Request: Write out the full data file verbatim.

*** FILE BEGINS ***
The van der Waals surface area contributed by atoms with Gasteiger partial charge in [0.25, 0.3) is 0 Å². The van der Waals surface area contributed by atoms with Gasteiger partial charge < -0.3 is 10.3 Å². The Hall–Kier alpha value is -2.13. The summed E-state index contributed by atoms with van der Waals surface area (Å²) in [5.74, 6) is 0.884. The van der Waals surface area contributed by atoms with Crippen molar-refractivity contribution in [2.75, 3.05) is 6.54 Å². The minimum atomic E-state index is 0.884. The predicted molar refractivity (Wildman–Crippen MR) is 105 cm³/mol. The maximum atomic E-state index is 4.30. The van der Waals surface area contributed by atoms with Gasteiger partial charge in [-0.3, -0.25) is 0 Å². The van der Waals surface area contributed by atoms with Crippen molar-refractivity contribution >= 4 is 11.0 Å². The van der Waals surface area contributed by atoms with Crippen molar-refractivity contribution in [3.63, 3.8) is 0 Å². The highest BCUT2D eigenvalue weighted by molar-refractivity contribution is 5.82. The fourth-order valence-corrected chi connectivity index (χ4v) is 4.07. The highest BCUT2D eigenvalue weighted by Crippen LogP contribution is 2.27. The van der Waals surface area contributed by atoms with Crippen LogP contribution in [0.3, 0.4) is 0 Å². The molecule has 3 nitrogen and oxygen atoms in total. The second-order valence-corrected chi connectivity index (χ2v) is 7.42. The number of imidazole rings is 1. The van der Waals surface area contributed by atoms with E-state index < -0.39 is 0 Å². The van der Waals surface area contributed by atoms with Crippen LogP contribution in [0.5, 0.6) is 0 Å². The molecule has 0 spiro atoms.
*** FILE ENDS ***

The van der Waals surface area contributed by atoms with Gasteiger partial charge in [0.25, 0.3) is 0 Å². The van der Waals surface area contributed by atoms with Gasteiger partial charge < -0.3 is 10.3 Å². The Hall–Kier alpha value is -2.13. The summed E-state index contributed by atoms with van der Waals surface area (Å²) in [5.74, 6) is 0.884. The van der Waals surface area contributed by atoms with Crippen molar-refractivity contribution in [2.75, 3.05) is 6.54 Å². The minimum atomic E-state index is 0.884. The predicted molar refractivity (Wildman–Crippen MR) is 105 cm³/mol. The maximum atomic E-state index is 4.30. The van der Waals surface area contributed by atoms with Gasteiger partial charge in [-0.3, -0.25) is 0 Å². The van der Waals surface area contributed by atoms with Crippen molar-refractivity contribution >= 4 is 11.0 Å². The van der Waals surface area contributed by atoms with Crippen molar-refractivity contribution in [3.63, 3.8) is 0 Å². The highest BCUT2D eigenvalue weighted by molar-refractivity contribution is 5.82. The fourth-order valence-corrected chi connectivity index (χ4v) is 4.07. The highest BCUT2D eigenvalue weighted by Crippen LogP contribution is 2.27. The van der Waals surface area contributed by atoms with Crippen LogP contribution in [0.3, 0.4) is 0 Å². The molecule has 3 nitrogen and oxygen atoms in total. The second-order valence-corrected chi connectivity index (χ2v) is 7.42. The number of imidazole rings is 1. The van der Waals surface area contributed by atoms with E-state index < -0.39 is 0 Å². The van der Waals surface area contributed by atoms with Crippen LogP contribution in [0.5, 0.6) is 0 Å². The molecule has 0 spiro atoms.